FINANCE and National Planning Minister Dr Situmbeko Musokotwane says government is already subsidising the price of fuel by removing some taxes and it cannot do more than that because this can negatively affect other sectors.

And Dr Musokotwane says government cannot reveal the creditor country which is delaying Zambia’s debt restructuring process because that’s not diplomatic.

Meanwhile, Energy Minister Peter Kapala says Copperbelt Energy Corporation has signed a new bulk agreement with Zesco which was subject to approval from the Attorney General and Energy Regulation Board (ERB).

Speaking during the First Quarter Economic and Budget Implementation Performance Review Symposium, Thursday, Dr Musokotwane said re-introducing fuel subsidies was unattainable.

“First of all, I want to commensurate with everyone because obviously, this is something that brought a lot of hardships to everyone in the country given where the price of fuel is. We said earlier on that there is actually a subsidy, some countries, it is only now that they are removing some taxes and so on, we have since removed the taxes for some time. So there is a subsidy on the fuel. Can we do more? I am afraid we cannot!” Dr Musokotwane said.

“The reason is simple, this subsidy on the fuel means that if we reintroduce it, then it has to compete with other subsidies that government has already provided. We do provide subsidies on fertiliser, but on top of that, government has provided subsidies on education, secondary school education, primary school education is totally free. On top of that we have provided subsidies for boarding fees. So clearly, if we have to reintroduce subsidies of fuel, it means we have reduced subsidies on fertiliser, it means we have to reduce the subsidies on education in particular. Now, this government has taken the view that education is so paramount. I am afraid we have to let it be that way so that our children can go to school, and women can have access to clinics in shorter distances. Education is the biggest equalizer in the fight against poverty. So I am afraid there will be no subsidy on fuel beyond the removal of the taxes.”

And when asked which creditor country was delaying Zambia’s debt restructuring as eluded to by the United Kingdom Minister for Africa Vicky Ford, Dr Musokotwane said he couldn’t reveal the name because the matter was a diplomatic issue.

“I am afraid I cannot release that because there are diplomatic issues that we are following. So mentioning the name obviously does not help. How much are we going to borrow from the IMF if the programme goes through as we expected? It will be $1.4 billion, what is it for? Partly, to increase the levels of reserves, but partly also for spending. Remember we are in a debt crisis, so we need concessional financing to be able to deal with some of the critical social issues, issues of education, issues of health, issues of water. Given our indebtedness, we cannot deal with those critical issues out of our own budget. So it makes sense to borrow some money for this particular account so that we can deal with the most critical social issues, because it is cheap money,” he said.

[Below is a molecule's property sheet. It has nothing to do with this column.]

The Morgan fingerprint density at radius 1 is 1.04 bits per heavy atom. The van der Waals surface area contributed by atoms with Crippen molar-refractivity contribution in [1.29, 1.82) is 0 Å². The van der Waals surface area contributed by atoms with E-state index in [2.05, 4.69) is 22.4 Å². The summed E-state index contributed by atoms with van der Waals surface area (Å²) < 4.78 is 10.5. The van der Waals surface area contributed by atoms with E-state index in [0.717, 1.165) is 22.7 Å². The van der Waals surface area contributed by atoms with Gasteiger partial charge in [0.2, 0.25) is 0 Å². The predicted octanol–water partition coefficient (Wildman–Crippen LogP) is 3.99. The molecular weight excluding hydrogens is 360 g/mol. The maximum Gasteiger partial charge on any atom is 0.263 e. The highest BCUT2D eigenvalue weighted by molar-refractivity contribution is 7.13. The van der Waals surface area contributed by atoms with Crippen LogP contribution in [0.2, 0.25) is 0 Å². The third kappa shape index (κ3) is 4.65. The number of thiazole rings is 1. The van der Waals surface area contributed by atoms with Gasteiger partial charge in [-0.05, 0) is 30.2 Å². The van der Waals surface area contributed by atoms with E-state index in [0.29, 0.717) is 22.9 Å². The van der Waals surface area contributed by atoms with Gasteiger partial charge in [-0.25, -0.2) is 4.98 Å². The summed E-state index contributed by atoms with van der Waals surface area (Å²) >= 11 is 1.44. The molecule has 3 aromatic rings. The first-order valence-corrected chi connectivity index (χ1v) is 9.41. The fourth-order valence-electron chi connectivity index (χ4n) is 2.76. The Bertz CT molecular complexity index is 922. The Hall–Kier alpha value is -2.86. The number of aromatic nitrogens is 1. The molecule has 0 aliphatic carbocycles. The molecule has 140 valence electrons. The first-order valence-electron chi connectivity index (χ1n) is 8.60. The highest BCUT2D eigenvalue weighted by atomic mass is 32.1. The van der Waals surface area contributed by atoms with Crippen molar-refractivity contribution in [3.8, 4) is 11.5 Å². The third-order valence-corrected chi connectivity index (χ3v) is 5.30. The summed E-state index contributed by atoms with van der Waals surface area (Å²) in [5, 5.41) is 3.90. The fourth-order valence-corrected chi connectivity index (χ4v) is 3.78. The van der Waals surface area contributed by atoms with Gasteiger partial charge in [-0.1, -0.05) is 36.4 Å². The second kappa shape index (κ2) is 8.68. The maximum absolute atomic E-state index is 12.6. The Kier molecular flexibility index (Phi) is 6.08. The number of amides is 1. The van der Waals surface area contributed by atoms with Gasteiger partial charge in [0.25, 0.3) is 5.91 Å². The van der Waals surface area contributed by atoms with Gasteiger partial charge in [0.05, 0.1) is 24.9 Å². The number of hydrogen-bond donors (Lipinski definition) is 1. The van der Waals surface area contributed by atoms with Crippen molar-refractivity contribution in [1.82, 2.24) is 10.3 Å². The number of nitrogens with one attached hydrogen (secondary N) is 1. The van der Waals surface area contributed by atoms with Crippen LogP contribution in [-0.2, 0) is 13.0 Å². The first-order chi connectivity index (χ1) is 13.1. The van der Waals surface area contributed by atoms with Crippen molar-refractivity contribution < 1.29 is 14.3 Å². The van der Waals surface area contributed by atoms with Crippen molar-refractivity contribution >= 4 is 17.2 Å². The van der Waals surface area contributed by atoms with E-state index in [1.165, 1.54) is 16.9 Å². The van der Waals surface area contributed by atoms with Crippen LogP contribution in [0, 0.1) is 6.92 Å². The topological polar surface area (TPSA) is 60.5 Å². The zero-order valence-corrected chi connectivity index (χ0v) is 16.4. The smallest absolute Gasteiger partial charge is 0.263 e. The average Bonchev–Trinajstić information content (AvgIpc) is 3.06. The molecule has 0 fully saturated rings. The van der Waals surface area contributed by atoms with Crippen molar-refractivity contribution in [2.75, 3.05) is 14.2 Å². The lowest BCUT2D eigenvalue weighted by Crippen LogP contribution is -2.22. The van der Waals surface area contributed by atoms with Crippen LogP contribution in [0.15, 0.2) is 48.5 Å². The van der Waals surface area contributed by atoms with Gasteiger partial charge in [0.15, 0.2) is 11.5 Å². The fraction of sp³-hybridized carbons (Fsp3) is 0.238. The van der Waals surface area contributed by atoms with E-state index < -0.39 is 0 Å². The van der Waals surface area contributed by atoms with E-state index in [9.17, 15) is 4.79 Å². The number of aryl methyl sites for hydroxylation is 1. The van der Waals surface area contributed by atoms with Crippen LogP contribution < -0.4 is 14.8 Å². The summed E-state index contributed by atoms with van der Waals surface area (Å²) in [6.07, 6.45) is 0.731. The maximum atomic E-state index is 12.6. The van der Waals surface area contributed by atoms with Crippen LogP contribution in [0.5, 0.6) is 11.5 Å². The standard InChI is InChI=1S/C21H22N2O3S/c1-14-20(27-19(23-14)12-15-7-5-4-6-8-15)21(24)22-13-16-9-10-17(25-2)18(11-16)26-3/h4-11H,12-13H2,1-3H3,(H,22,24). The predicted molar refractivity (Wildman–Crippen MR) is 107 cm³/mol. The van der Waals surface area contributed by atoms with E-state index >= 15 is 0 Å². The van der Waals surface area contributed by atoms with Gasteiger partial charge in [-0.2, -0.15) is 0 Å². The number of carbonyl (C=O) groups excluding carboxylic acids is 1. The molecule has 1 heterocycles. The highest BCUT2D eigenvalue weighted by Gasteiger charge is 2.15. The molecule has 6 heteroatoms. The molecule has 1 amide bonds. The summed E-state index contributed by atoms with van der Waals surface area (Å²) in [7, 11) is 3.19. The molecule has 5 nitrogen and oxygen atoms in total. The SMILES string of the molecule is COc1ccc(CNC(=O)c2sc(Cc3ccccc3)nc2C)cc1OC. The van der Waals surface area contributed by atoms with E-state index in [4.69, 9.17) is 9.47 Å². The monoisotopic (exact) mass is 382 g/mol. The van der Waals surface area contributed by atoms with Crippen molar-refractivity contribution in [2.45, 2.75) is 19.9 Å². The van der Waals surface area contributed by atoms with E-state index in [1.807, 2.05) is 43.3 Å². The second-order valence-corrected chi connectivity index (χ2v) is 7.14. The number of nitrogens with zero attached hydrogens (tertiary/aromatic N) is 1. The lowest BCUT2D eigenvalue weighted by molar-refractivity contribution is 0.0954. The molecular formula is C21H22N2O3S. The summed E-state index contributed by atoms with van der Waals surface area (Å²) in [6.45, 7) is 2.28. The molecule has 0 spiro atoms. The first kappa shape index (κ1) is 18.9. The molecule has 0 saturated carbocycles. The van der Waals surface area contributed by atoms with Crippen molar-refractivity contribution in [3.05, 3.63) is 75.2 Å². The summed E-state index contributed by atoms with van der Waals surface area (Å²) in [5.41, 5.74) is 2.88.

He said the country’s economic performance in the first quarter had shown progress made in the reformation programme.

“Growth is expected to remain on a positive trajectory in 2022 and the medium term premised on a continued pick-up in economic activity and high copper prices. The agriculture, mining, tourism, manufacturing and Information and communications sectors are expected to drive the growth. The economic outlook is uncertain due to the ongoing Ukraine conflict and the lingering COVID-19 Pandemic. We have already seen an increase in oil and fertilizer prices due to supply chain disruptions. The effect on the Zambian economy has been an increase in fuel pump prices. This in turn will pose challenges in meeting our inflation and growth targets. We will, therefore, continue to monitor global risks closely and work to mitigate these risks to the greatest extent possible,” said Dr Musokotwane.

“The picture from the first quarter clearly shows that some progress has been made from some areas of our reform programme. The objective of the government will be to sustain and improve where progress has been made and to resolve any challenges and bottlenecks hindering progress.”

Meanwhile, Kapala said CEC had signed a new bulk supply agreement with Zesco which was subject to be verified by the Attorney General and ERB.

“CEC Bulk supply agreement, this has been also a topic that most Zambians have been concerned, where by they thought that Zesco had received a raw deal from the previous bulk agreement. There has been negotiations and a deal agreement was done yesterday, though this agreement is subject to be verified by the Energy Regulation Board as well as the Attorney General to ensure that all legal processes are complied with,” he said.

He said government was slowly dismantling the $700 million debt owed to Oil Marketing Companies.

“A lot of people have been asking what has happened to the $700 million debt, government has been dismantling this debt slowly. Because of the financial constraints that we have found ourselves in, we hope that by the removal of all the waivers and subsidies, we should be able to settle this outstanding $700 million that is owed to the OMCs,” said Kapala.

“Though government is going to move away from involvement in the procurement of petroleum products, government has got plans at which we have already started working on, that we should get involved in arranging for bulk purchases of petroleum products, government to government initiative, so that we will be able to monitor or at least work out transportation and pump price, so that the oil marketing companies do not overcharge. This will help the people of Zambia at least to get reasonable pricing on fuel products.”